Joshua 13: Dividing the Land (Gad, Reuben, & Manasseh)

Joshua divides the land amongst the tribes of Israel. This post focuses on the land east of the Jordan River.

Introduction

God instructs Joshua to divide the land amognst the tribes of Israel. The division of land is spread from chapter 13 through chapter 20. I have broken it up in sections for ease of reading. The first section reminds us of the inheritance of the tribes of Gad, Reuben, and Manasseh, who received land east of the Jordan River during Moses' leadership.
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Importance of the Land

Photocredit: Holman KJV Study Bible pg. 391
Interestingly, by comparing a scholarly map of Israel based on Biblical description and a modern map of Israel, we can see some of the same cities. For instance, Reuben, Gad, and Manasseh inherited land in what is presently the country of Jordan (a touch of Manasseh is in Syria, as well). Joshua 13:10 tells us they received this land by conquering the Ammorites, thus earning them the territory up to the "children of Ammon"'s borders. Maps of this territory show the land of Ammon just east of the Jordan, between the sea of Galilee and the Dead Sea. On today's map, in this same location, is the Jordanian capital Amman. Further south, in Reuben's territory according to a Biblical map, we see a city called Dibon. Today, in the same location, we have the Jordanian city of Dhiban.[1][2] Other cities mentioned in the text that are listed as modern cities include Hebron, Jericho, Gaza, and Jerusalem, all of which are in the disputed territories of the Gaza Strip and the West Bank. In modern Israel we still see the cities of that bear the names of cities or people from the Bible—even in territories that don't belong to God's people anymore.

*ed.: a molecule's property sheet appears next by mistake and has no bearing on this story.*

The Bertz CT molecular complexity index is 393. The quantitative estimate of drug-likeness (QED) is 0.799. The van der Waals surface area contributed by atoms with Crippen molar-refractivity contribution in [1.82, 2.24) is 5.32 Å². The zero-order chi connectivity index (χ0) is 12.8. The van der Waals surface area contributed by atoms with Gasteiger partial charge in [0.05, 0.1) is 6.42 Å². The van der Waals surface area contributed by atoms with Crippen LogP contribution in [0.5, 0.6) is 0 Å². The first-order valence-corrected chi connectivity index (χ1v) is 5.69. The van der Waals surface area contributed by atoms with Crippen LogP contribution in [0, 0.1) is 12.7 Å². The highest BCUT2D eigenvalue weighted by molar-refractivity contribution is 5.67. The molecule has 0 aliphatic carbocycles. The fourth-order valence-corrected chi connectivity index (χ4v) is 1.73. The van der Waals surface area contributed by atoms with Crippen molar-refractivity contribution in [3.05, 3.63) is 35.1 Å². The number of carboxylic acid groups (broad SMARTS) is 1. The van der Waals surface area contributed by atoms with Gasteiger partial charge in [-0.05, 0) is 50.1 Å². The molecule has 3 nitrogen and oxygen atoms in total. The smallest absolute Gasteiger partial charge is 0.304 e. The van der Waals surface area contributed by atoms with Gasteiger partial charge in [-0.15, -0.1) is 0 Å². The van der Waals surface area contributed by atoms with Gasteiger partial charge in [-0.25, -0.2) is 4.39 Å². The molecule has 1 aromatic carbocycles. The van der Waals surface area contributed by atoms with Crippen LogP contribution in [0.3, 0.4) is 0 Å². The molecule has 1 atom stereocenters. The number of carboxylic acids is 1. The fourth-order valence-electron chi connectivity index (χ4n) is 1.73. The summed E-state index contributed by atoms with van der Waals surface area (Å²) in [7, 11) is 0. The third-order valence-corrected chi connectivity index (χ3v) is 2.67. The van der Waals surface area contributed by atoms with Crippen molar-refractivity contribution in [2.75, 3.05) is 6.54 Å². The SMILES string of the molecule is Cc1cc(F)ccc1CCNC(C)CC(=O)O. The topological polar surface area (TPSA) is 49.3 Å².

We also learn that Israel has quite some difficulty expelling the Canaanites from the land. There are nations that remain in Israel's land, such as the Geshurites and Maachathites, even until the time of King David! During almost each passage on a tribe receiving it's inheritance, we also see a list of cities they failed to conquer. We know that their failure to conquer these lands was tied to their lack of faith, as in the Battle of Ai.
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The Tribe of Reuben

Photocredit: Holman KJV Study Bible pg. 391
Reuben's inheritance is discussed first, which is fitting since he was the first born son. As far as the east side of Jordan, Reuben's territory was the farthest South. The southern border of Reuben's territory is given as the Arnon River, which still flows today. This land is in the modern nation of Jordan and contains the city Dhiban/Dibon mentioned above. Archeological evidence suggests that Dhiban may not be the Biblical Dibon, however, in addition to the Bible, Egyptian scribes confirm the existence of a city in that region known as Dibon.[2] Perhaps the modern Dhiban is a continuation of Dibon. The residents of Dibon may have been forced to abandon their home, due to famine, drought, war, etc., and when they resettled, not far away, they created Dhiban (which may have still been called Dibon and merely experienced a change of spelling over time). Either way it is still quite interesting. Another important and historical location in Rueben is Mt. Nebo, where Moses was permitted to view the Promised Land.
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The Tribe of Gad

Photocredit: Holman KJV Study Bible pg. 391